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Experimental Investigation of Multiaxial Loading Behavior of UHMWPE Yarns Using a Fragment Simulating Projectile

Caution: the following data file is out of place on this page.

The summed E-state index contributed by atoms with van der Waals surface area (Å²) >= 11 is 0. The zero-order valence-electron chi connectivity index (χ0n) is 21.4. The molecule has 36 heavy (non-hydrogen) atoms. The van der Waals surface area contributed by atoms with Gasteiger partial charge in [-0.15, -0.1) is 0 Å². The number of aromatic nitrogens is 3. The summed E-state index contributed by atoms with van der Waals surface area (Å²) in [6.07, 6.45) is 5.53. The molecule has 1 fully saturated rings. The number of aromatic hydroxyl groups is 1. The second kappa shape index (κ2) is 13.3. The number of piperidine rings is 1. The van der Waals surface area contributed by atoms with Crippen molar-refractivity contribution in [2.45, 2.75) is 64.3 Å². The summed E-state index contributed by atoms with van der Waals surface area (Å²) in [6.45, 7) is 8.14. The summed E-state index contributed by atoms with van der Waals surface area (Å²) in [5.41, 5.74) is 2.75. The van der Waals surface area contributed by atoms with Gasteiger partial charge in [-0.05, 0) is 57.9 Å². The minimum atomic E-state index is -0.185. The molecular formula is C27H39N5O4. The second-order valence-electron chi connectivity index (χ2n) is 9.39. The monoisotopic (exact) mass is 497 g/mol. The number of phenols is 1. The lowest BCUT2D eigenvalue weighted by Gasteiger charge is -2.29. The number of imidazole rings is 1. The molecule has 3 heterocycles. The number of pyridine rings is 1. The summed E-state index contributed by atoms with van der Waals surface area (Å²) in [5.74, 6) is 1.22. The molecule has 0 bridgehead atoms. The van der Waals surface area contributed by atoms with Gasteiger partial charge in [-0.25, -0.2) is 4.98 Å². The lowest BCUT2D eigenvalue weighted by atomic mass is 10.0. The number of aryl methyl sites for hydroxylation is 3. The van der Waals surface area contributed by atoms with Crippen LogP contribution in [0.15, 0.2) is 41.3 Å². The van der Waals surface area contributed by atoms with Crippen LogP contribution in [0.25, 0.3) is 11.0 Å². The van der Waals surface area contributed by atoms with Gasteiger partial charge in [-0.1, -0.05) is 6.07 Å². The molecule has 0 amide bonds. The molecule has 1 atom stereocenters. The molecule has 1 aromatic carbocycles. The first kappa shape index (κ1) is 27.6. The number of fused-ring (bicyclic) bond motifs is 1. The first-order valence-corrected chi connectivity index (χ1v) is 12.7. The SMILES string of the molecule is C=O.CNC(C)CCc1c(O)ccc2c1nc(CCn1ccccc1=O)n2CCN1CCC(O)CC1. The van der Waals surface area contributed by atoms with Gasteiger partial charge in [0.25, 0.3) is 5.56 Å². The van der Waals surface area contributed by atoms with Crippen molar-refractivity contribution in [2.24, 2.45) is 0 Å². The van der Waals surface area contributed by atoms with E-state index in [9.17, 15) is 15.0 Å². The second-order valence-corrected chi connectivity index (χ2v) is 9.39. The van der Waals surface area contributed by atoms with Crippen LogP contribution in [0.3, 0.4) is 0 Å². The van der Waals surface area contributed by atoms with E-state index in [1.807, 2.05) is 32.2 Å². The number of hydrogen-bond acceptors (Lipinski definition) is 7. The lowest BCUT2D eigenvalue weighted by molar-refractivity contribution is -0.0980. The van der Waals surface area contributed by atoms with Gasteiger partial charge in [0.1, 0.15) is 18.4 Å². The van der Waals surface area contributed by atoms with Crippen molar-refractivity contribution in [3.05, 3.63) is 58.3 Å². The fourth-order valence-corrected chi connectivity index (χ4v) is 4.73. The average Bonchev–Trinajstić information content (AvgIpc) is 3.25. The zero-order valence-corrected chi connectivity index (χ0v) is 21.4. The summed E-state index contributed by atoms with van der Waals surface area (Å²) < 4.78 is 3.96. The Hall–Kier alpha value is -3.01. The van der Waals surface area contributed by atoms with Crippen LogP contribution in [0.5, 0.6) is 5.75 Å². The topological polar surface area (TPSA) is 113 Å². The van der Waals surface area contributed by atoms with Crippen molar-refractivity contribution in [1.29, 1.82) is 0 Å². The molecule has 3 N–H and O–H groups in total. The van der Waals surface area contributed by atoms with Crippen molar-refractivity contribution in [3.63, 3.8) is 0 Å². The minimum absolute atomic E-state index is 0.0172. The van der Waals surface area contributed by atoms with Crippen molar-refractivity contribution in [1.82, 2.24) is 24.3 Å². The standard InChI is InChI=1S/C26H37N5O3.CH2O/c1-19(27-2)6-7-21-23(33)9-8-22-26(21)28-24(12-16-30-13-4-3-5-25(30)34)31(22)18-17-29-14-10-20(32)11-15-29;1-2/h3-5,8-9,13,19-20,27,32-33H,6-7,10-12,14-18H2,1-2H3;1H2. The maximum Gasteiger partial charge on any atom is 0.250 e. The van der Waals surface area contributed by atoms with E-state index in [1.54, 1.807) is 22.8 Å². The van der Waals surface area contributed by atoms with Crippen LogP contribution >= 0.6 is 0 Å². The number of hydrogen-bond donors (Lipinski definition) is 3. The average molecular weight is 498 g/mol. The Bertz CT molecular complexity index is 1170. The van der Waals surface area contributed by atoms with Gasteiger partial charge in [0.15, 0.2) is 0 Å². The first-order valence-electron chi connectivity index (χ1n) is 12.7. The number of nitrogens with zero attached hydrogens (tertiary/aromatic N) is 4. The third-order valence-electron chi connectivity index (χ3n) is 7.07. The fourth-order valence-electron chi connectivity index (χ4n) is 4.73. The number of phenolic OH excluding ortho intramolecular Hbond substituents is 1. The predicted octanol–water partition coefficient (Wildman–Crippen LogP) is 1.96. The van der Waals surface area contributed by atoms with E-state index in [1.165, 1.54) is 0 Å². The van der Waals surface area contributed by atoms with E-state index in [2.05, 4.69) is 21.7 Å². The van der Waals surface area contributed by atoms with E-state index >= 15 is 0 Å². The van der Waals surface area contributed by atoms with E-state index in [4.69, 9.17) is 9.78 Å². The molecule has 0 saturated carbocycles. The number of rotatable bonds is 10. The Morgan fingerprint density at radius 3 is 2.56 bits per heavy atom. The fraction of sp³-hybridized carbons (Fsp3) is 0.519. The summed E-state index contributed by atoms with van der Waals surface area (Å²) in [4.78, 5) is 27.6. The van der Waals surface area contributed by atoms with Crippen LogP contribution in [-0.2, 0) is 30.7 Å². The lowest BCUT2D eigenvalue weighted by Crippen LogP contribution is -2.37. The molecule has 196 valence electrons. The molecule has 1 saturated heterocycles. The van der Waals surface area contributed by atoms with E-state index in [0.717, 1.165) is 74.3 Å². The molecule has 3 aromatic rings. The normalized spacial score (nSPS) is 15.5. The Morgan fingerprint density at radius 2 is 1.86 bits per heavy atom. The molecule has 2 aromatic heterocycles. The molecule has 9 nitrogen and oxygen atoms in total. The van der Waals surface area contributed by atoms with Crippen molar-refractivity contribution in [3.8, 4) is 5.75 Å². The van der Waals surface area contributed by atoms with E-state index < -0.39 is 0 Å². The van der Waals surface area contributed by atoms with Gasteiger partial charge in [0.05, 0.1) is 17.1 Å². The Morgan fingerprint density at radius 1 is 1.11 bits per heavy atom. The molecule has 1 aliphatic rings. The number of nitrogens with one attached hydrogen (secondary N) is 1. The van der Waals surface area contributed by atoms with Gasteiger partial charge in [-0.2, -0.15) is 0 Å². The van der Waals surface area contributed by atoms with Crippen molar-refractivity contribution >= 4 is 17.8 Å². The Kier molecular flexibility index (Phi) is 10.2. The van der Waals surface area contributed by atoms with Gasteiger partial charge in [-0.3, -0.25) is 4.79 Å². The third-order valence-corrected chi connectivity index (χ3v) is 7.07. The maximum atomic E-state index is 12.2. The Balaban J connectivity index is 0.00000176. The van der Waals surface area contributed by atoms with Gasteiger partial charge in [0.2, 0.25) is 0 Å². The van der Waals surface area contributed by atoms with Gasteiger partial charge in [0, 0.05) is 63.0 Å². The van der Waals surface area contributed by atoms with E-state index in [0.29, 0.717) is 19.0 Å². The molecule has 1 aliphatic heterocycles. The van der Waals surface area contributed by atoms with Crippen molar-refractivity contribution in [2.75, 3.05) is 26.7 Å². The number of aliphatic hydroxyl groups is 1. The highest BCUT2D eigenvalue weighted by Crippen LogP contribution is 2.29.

Ultra-high molecular weight polyethylene (UHMWPE) Dyneema® SK-76 fibers are widely used in personnel protection systems. Transverse ballistic impact onto these fibers results in complex multiaxial deformation modes such as axial tension, axial compression, transverse compression, and transverse shear. Studies on single fibers have showed reduction in tensile strength due to multiaxial deformation and projectile geometry induced stress concentration. In this work, we present the preliminary experimental results of quasi-static multiaxial loading of Dyneema® SK-76 yarns using a 0.30 caliber fragment simulating projectile (FSP) to create a foundation for a failure model. Dyneema® SK-76 yarns are loaded at different yarn starting angles using an FSP projectile and the transverse failure loads are measured. Preliminary experimental results show a little variation in the estimated axial loads with increasing starting angles. This is attributed to the ‘bluntness’ of the FSP’s radius of curvature compared to the diameter of the fibers within the yarn in contact with the projectile.


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